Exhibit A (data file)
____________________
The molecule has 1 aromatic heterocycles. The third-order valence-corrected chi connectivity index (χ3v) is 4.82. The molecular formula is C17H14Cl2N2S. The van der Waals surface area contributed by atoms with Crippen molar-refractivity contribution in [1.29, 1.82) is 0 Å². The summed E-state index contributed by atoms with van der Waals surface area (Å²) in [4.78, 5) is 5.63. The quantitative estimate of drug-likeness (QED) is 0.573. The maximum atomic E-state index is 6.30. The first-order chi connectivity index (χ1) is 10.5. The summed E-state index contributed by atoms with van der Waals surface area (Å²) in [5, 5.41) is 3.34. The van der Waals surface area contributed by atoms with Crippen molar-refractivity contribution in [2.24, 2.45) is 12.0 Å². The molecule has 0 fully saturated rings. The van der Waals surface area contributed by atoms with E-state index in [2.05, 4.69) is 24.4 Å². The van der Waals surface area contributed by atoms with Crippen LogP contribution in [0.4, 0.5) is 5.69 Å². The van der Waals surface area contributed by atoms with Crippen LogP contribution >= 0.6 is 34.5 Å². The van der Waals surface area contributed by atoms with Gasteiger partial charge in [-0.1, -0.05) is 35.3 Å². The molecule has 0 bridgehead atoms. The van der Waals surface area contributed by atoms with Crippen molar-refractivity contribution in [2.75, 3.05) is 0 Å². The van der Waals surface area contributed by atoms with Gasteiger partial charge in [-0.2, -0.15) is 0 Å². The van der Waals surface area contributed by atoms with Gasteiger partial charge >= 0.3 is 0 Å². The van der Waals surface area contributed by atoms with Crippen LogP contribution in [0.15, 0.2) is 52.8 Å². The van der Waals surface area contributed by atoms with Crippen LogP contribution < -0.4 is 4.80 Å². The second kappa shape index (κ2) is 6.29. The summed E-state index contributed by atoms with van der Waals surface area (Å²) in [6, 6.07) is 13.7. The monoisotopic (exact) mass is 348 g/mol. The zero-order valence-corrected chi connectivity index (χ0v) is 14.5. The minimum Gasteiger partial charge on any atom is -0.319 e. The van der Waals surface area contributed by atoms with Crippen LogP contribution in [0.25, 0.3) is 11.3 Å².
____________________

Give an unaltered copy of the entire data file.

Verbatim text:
The molecule has 1 aromatic heterocycles. The third-order valence-corrected chi connectivity index (χ3v) is 4.82. The molecular formula is C17H14Cl2N2S. The van der Waals surface area contributed by atoms with Crippen molar-refractivity contribution in [1.29, 1.82) is 0 Å². The summed E-state index contributed by atoms with van der Waals surface area (Å²) in [4.78, 5) is 5.63. The quantitative estimate of drug-likeness (QED) is 0.573. The maximum atomic E-state index is 6.30. The first-order chi connectivity index (χ1) is 10.5. The summed E-state index contributed by atoms with van der Waals surface area (Å²) in [5, 5.41) is 3.34. The van der Waals surface area contributed by atoms with Crippen molar-refractivity contribution in [2.24, 2.45) is 12.0 Å². The molecule has 0 fully saturated rings. The van der Waals surface area contributed by atoms with E-state index in [2.05, 4.69) is 24.4 Å². The van der Waals surface area contributed by atoms with Crippen LogP contribution in [0.4, 0.5) is 5.69 Å². The van der Waals surface area contributed by atoms with Crippen LogP contribution >= 0.6 is 34.5 Å². The van der Waals surface area contributed by atoms with Gasteiger partial charge in [-0.1, -0.05) is 35.3 Å². The molecule has 0 bridgehead atoms. The van der Waals surface area contributed by atoms with Crippen molar-refractivity contribution in [2.75, 3.05) is 0 Å². The van der Waals surface area contributed by atoms with Gasteiger partial charge in [-0.2, -0.15) is 0 Å². The van der Waals surface area contributed by atoms with Gasteiger partial charge >= 0.3 is 0 Å². The van der Waals surface area contributed by atoms with Crippen LogP contribution in [0.15, 0.2) is 52.8 Å². The van der Waals surface area contributed by atoms with Crippen LogP contribution < -0.4 is 4.80 Å². The second kappa shape index (κ2) is 6.29. The summed E-state index contributed by atoms with van der Waals surface area (Å²) in [6, 6.07) is 13.7. The monoisotopic (exact) mass is 348 g/mol. The zero-order valence-corrected chi connectivity index (χ0v) is 14.5. The minimum Gasteiger partial charge on any atom is -0.319 e. The van der Waals surface area contributed by atoms with Crippen LogP contribution in [0.25, 0.3) is 11.3 Å².